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P722 Results of the STAR study: management of ulcerative colitis in private practice in france, in the first years following diagnosis

A. Bourreille*1, S. Nancey2, A. Attar3, H. Sokol4, L. Peyrin-Biroulet5, Y. Bouhnik6, X. Roblin7, G. Bonnaud8

1Hospital Hôtel-Dieu, Gastroenterology &Nutrition, Nantes, France, 2Centre Hospitalier LYON-SUD, Gastroenterology &Hepatology, Pierre-Bénite, Lyon, France, 3Private practice, Paris, France, 4Saint-Antoine Hospital, Gastroenterology and Nutrition, Paris, France, 5CHU of Nancy - Hôpitaux du Brabois, Gastroenterology and Hepatology, Vandoeuvre-lès-Nancy, France, 6Beaujon Hospital, Gastroenterology and Nutrition, Clichy, France, 7CHU 42 Hôpital Nord, Gastroenterology, St Priest en Jarez, Saint-Etienne, France, 8Private practice, Gastroenterology, Hepatology and Proctology, Colomiers, France


The STAR study was conducted to describe the management of ulcerative colitis (UC) in private practices in France and to compare real-life data with European guidelines.


STAR is an observational, retrospective, multicentre French study, conducted with private practice gastroenterologists. Data were collected in the medical records of patients, aged ≥18 years (yr), diagnosed with UC in the last 36 months (M) and followed-up for at least 12 M.


Ninety physicians included 249 patients, median age 36 yr, 48.7% women and 11.8% smokers. Median UC duration was 17.7 M. The Montreal classification of UC extent was E1 41.5%, E2 39.4% and E3 19.1%. Mean disease severity perceived by physicians (EVA 0–100 mm) was 35.07 at diagnosis and 19.00 at last visit. Mean Partial Mayo Score (PMS) was 4.20 at diagnosis and 2.02 at last visit. PMS at diagnosis was 58.2% mild, 25.8% moderate, and 11.1% severe. At last visit PMS was 51.1% remission, 37.1% mild, 7.4% moderate and 4.4% severe. The first endoscopy at diagnosis showed 38.3% light activity, 54.7% moderate and 5.5% severe activity. During the first yr of treatment (trt), 76.8% patients had no endoscopy, 9.1% had colonoscopy, 4.1% rectoscopy and 10% sigmoidoscopy. In the first yr of trt, endoscopies showed healing in 28.3% patients, mild activity 39.6%, moderate 26.4% and severe 5, 7%. Trt was 5-ASA in 97.9% patients, steroids 44.9%, immunosuppressants 20.3%, anti-TNF 18.2%. At last visit, 37.3% patients were no longer receiving 5-ASA. Oral 5-ASA was prescribed in 39.7% patients, rectal 27.5% and both 32.8% patients. 5-ASA was effective from first M in 79% patients. Mean dose oral 5-ASA induction trt was 3.60 g/day. Sixty-seven per cent patients had optimal mesalazine induction trt ( ≥4 g/day) and 13.1% had lower dose than European recommendations ( < 2.4 g/day). Mean oral 5-ASA maintenance dose was 2.14 g/day. Mean rectal induction dose mesalazine was 1.36 g/day. Median duration of oral induction trt was 83.5 vs. 48.5 d for rectal. 66.8% patients treated with 5-ASA first-line required no other drug class. 6.8% patients were hospitalised from diagnosis until the day of the visit. Since the diagnosis until the day of the last visit, 44.9% patients had steroids, 20.3% had immunosuppressants and 18.2% had at least one anti-TNF. Initiation of anti-TNF trt was not related to the severity of the disease at diagnosis (Mayo score 5).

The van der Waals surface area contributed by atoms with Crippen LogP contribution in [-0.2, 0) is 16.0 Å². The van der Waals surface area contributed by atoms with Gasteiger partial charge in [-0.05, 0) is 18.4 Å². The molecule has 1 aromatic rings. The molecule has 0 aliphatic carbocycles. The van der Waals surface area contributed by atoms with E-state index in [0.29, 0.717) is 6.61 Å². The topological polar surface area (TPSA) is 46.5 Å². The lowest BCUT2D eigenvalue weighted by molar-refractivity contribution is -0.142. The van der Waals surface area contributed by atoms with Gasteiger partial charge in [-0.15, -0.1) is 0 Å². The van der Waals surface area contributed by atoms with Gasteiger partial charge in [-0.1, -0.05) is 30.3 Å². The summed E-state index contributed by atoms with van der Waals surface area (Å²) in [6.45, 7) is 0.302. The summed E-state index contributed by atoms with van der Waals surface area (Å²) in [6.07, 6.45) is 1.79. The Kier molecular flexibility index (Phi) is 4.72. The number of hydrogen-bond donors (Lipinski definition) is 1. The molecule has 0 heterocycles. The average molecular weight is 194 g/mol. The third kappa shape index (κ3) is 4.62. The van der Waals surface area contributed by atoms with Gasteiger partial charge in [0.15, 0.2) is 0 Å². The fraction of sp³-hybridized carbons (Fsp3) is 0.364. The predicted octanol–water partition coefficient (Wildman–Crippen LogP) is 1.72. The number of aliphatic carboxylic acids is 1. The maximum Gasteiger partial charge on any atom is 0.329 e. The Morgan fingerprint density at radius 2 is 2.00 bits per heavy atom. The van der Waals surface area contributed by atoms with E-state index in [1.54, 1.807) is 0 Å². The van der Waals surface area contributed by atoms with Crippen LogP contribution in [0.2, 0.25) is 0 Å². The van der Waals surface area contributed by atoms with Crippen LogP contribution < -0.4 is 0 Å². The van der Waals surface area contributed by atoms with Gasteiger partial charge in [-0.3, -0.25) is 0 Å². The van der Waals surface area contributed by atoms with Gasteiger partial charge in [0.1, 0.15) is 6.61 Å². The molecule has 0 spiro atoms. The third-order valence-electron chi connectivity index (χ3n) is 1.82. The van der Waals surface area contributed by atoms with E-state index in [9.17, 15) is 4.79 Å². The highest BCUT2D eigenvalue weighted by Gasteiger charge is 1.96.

5-ASA is the gold standard trt in UC induction and maintenance management and was effective from the first M of trt. 1/5 patients were treated with immunosuppressants and 1/5 with anti-TNF indicating that many patients went directly from 5-ASA to anti-TNF without exposition to immunosuppressants. The very high use of anti-TNF in mild-to-moderate UC could partly be explained by 5-ASA underdosing.